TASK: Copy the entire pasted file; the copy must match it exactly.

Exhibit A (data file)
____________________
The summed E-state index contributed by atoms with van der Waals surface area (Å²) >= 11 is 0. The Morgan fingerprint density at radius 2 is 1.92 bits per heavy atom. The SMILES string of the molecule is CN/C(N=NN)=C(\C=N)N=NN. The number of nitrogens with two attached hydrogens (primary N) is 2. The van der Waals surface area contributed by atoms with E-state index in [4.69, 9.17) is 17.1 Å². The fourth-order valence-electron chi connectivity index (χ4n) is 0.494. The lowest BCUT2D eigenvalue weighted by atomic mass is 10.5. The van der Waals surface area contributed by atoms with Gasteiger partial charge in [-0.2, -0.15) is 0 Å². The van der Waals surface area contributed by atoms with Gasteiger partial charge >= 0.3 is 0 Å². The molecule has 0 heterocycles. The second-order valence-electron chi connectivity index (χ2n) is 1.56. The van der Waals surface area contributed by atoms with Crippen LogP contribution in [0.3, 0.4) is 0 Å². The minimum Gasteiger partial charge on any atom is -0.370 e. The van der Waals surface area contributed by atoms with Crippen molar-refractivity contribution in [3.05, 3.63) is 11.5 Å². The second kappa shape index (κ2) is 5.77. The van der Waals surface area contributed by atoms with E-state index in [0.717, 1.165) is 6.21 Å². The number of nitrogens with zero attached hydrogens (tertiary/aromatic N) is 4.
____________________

The summed E-state index contributed by atoms with van der Waals surface area (Å²) >= 11 is 0. The Morgan fingerprint density at radius 2 is 1.92 bits per heavy atom. The SMILES string of the molecule is CN/C(N=NN)=C(\C=N)N=NN. The number of nitrogens with two attached hydrogens (primary N) is 2. The van der Waals surface area contributed by atoms with E-state index in [4.69, 9.17) is 17.1 Å². The fourth-order valence-electron chi connectivity index (χ4n) is 0.494. The lowest BCUT2D eigenvalue weighted by atomic mass is 10.5. The van der Waals surface area contributed by atoms with Gasteiger partial charge in [-0.2, -0.15) is 0 Å². The van der Waals surface area contributed by atoms with Gasteiger partial charge >= 0.3 is 0 Å². The molecule has 0 heterocycles. The second-order valence-electron chi connectivity index (χ2n) is 1.56. The van der Waals surface area contributed by atoms with Crippen LogP contribution in [0.3, 0.4) is 0 Å². The minimum Gasteiger partial charge on any atom is -0.370 e. The van der Waals surface area contributed by atoms with Crippen molar-refractivity contribution in [3.05, 3.63) is 11.5 Å². The second kappa shape index (κ2) is 5.77. The van der Waals surface area contributed by atoms with E-state index in [0.717, 1.165) is 6.21 Å². The number of nitrogens with zero attached hydrogens (tertiary/aromatic N) is 4.